Magnetospinning with an inexpensive magnet

The fridge magnet mentioned in the headline for a May 11, 2015¬† Nanowerk spotlight aricle by Michael Berger isn’t followed up until the penultimate paragraph but it is worth the wait,

“Our method for spinning of continuous micro- and nanofibers uses a permanent revolving magnet,” Alexander Tokarev, Ph.D., a Research Associate in the Nanostructured Materials Laboratory at the University of Georgia, tells Nanowerk. “This fabrication technique utilizes magnetic forces and hydrodynamic features of stretched threads to produce fine nanofibers.”

“The new method provides excellent control over the fiber diameter and is compatible with a range of polymeric materials and polymer composite materials including biopolymers,” notes Tokarev. “Our research showcases this new technique and demonstrates its advantages to the scientific community.”

Electrospinning is the most popular method to produce nanofibers in labs now. Owing to its simplicity and low costs, a magnetospinning set-up could be installed in any non-specialized laboratory for broader use of magnetospun nanofibers in different methods and technologies. The total cost of a laboratory electrospinning system is above $10,000. In contrast, no special equipment is needed for magnetospinning. It is possible to build a magnetospinning set-up, such as the University of Georgia team utilizes, by just using a $30 rotating motor and a $5 permanent magnet. [emphasis mine]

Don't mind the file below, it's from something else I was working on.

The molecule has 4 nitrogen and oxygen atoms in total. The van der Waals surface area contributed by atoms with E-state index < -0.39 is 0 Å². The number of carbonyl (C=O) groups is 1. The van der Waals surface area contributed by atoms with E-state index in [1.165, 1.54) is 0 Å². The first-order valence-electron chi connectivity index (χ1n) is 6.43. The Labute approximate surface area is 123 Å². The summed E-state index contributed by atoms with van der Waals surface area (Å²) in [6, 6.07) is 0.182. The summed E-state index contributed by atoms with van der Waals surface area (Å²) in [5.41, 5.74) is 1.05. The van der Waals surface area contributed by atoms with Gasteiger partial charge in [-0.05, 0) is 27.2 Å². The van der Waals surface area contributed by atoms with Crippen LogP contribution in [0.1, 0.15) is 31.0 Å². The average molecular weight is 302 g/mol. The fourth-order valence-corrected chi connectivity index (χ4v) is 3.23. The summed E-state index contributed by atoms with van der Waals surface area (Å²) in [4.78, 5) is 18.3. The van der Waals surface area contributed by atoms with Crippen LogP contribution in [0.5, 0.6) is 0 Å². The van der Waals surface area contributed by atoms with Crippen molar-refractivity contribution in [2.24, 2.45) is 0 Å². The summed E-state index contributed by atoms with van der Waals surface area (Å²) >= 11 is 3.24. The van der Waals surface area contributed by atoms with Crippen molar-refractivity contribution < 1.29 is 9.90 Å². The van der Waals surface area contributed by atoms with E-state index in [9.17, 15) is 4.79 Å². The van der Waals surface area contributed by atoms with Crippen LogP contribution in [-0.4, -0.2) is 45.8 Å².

Berger’s article references a recent paper published by the team,

Magnetospinning of Nano- and Microfibers by Alexander Tokarev, Oleksandr Trotsenko, Ian M. Griffiths, Howard A. Stone, and Sergiy Minko. Advanced Materials First published: 8 May 2015Full publication history DOI: 10.1002/adma.201500374View/save citation

This paper is behind a paywall.

* The headline originally stated that a ‘fridge’ magnet was used. Researcher Alexander Tokarev kindly dropped by correct this misunderstanding on my part and the headline has been changed to read¬† ‘inexpensive magnet’ on May 14, 2015 at approximately 1400 hundred hours PDT.

2 thoughts on “Magnetospinning with an inexpensive magnet

  1. Alexander Tokarev

    I am the the first author on this publication and I would be happy to answer any questions.
    Indeed, we tried to spin fibers with a fridge magnet and it worked but fridge magnet is not characterized well enough to use it in our theoretical model. That is why we bought a spherical permanent magnet.
    I think reviewers would not appreciate if we would use a fridge magnet in our experiments.
    Please, let me know if you are interested in reading the article and I can e-mail it to you.


  2. Maryse de la Giroday Post author

    Dear Dr. Tokarev, Thank you for dropping by and clearing up this misunderstanding. I appreciate the opportunity to make this piece more accurate and reflective of your research. It’s very kind of you to offer a copy of the paper and I wish I could accept. Unfortunately, I suspect it’s far past my understanding of your work. I wish you good luck and I hope to hear more in the future. Perhaps next time, as I continue to build my knowledge base, I will be better able to understand it. Best regards, Maryse

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